Dealing with the aftermath of theft
By Connie Lannan
August 6, 2023
You think you’ve covered all your bases — cameras, alarms, fencing, lights, GPS, cabling small equipment to walls or shelving, etc. But if you have one weakness in your security system, thieves will find a way to exploit it and get to your rental equipment. Two rental operators found that out the hard way and have since taken various measures to shore up those gaps.
Andrew Heesacker, ECP-SM, president/CEO, Arvada Rent-Alls, Arvada and Littleton, Colo., who serves as American Rental Association (ARA) Region Seven director, was awakened early Monday, July 24, when the police called one of Arvada Rent-Alls’ managers.
The cause of the alarm: Two individuals who “brazenly stole $15,000 worth of items from our Arvada store. Unfortunately, the police arrived one minute after the thieves left,” Heesacker says.
The security cameras at the store videotaped it all. “The one individual took demo saws, a jumping jack, backpack blowers — all brand-new — and our whole battery lineup of small hand tools. It looks like one person came in and threw the stuff out the window and the second person threw it into the bed of a 2020-ish red Ford 150 limited-edition truck they were driving. They were here seven to eight minutes. They knew what they were looking for, so we know they had to have been here before. Unfortunately, no one in our operation remembers seeing someone in our store who fit the description of the individual on the video,” he says.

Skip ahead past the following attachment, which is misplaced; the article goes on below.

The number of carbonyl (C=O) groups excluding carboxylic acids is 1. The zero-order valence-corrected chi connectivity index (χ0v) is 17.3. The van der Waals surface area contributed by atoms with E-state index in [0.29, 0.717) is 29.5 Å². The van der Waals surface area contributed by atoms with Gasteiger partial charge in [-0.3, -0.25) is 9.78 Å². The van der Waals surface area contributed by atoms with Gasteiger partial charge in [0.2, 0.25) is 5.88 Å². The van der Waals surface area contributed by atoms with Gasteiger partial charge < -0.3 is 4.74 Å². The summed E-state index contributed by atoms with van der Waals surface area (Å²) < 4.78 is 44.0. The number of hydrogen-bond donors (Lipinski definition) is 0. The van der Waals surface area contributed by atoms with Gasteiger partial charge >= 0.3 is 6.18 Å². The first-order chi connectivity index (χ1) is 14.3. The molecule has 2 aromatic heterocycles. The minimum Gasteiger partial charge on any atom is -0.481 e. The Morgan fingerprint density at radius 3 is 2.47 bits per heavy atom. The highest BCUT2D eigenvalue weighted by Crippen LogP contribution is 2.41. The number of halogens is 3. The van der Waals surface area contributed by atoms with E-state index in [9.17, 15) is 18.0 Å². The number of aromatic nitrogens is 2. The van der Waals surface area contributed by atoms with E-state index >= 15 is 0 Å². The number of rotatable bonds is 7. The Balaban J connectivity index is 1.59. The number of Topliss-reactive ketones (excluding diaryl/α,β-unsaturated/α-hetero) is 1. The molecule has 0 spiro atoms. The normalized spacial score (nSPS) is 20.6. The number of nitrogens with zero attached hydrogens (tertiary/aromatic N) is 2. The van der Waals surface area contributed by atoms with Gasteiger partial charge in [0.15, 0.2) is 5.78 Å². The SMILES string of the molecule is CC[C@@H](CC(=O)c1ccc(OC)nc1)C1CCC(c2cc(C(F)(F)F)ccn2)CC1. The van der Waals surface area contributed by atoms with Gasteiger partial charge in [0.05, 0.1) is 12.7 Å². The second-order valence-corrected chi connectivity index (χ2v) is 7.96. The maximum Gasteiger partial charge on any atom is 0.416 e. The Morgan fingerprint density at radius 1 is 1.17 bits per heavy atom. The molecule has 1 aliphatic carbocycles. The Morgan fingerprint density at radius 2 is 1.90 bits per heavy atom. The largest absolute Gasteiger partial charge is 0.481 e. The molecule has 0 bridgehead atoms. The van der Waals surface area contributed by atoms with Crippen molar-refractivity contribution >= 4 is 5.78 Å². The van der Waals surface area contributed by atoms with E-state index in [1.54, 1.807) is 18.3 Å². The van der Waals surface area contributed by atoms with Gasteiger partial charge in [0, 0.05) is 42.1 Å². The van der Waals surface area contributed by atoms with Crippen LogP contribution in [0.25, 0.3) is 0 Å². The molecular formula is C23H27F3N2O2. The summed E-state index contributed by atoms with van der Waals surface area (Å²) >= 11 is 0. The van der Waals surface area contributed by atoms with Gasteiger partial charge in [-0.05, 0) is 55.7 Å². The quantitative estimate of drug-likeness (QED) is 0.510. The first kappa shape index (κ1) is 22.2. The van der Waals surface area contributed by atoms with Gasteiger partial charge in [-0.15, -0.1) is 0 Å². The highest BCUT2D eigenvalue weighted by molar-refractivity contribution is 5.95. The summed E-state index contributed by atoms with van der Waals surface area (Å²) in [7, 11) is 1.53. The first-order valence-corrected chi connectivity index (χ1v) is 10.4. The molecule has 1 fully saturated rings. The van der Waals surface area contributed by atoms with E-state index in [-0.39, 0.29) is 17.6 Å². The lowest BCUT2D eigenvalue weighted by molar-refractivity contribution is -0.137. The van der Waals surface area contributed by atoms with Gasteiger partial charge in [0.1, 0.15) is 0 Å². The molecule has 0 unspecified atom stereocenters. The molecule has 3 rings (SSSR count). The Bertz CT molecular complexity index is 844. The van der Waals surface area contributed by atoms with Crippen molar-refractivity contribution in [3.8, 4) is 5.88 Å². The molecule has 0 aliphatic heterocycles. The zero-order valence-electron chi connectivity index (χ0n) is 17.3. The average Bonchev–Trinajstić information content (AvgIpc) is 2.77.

How did they get in? “We have had some issues with this in the past, so we have replaced all our windows with tempered safety glass — except we had one more left to replace. They hit the front door four or five times and couldn’t get through it. That is how we know the glass works really well. Then they moved over to the big window, which we had not replaced yet. One hit and the window fell right out. They were able to get right in,” Heesacker says.
While the security cameras captured the individual walking around the store and picking up equipment, they couldn’t get a good angle on his face. “He was wearing a bucket hat, sunglasses and a mask that went right up to his sunglasses, so you couldn’t see anything. He had on shorts, but we didn’t see any tattoos,” Heesacker says.
As of press time, only a minimal amount of the equipment has been recovered. “The police did find the vehicle abandoned. They’re on the right track,” he adds.
Since all of this happened, Heesacker has been proactive in strengthening his security.
“We are replacing the window they broke with tempered glass and are currently in talks with a manufacturer of metal covers for the windows — like the ones in the mall that you would see over the entrances. These would be operated electronically so at the end of the day we could just hit the button and they would come down. We also are considering monitoring the security cameras. We did not have the cameras monitored, just the alarm system. All our small hand tools were cabled in, but they cut the cable with a battery-powered grinder, so we are looking at installing different types of cables. We have barbed wire on our fence and have not had any issues with our fencing, so we think we are OK there. The funny thing about this is that we had our police department scheduled to come out and do an audit of our security,” he says, adding that he wishes he had been able to schedule the audit before the theft occurred.
Out in Tacoma, Wash., Alexx Bacon, ECP-SM, president, Aaberg’s Tool & Equipment Rental & Sales, had a different type of theft situation occur. For the last four years he has been dealing with thieves cutting his fence and stealing his equipment.